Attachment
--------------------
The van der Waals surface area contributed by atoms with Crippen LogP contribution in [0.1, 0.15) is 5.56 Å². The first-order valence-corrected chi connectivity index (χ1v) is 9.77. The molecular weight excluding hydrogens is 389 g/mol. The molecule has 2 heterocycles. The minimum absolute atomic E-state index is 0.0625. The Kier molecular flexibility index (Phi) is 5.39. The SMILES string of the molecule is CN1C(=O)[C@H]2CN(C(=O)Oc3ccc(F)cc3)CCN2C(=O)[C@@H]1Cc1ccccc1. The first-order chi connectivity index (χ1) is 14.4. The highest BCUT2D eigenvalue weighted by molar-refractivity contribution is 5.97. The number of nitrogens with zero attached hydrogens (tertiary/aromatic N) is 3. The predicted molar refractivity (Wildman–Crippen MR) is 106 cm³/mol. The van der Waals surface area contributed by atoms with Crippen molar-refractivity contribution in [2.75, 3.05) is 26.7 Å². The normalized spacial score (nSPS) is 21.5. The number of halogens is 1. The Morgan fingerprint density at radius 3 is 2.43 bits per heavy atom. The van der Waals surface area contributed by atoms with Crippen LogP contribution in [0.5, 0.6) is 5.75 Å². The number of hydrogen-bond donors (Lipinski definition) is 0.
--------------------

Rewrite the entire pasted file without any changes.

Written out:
The van der Waals surface area contributed by atoms with Crippen LogP contribution in [0.1, 0.15) is 5.56 Å². The first-order valence-corrected chi connectivity index (χ1v) is 9.77. The molecular weight excluding hydrogens is 389 g/mol. The molecule has 2 heterocycles. The minimum absolute atomic E-state index is 0.0625. The Kier molecular flexibility index (Phi) is 5.39. The SMILES string of the molecule is CN1C(=O)[C@H]2CN(C(=O)Oc3ccc(F)cc3)CCN2C(=O)[C@@H]1Cc1ccccc1. The first-order chi connectivity index (χ1) is 14.4. The highest BCUT2D eigenvalue weighted by molar-refractivity contribution is 5.97. The number of nitrogens with zero attached hydrogens (tertiary/aromatic N) is 3. The predicted molar refractivity (Wildman–Crippen MR) is 106 cm³/mol. The van der Waals surface area contributed by atoms with Crippen molar-refractivity contribution in [2.75, 3.05) is 26.7 Å². The normalized spacial score (nSPS) is 21.5. The number of halogens is 1. The Morgan fingerprint density at radius 3 is 2.43 bits per heavy atom. The van der Waals surface area contributed by atoms with Crippen LogP contribution in [0.5, 0.6) is 5.75 Å². The number of hydrogen-bond donors (Lipinski definition) is 0.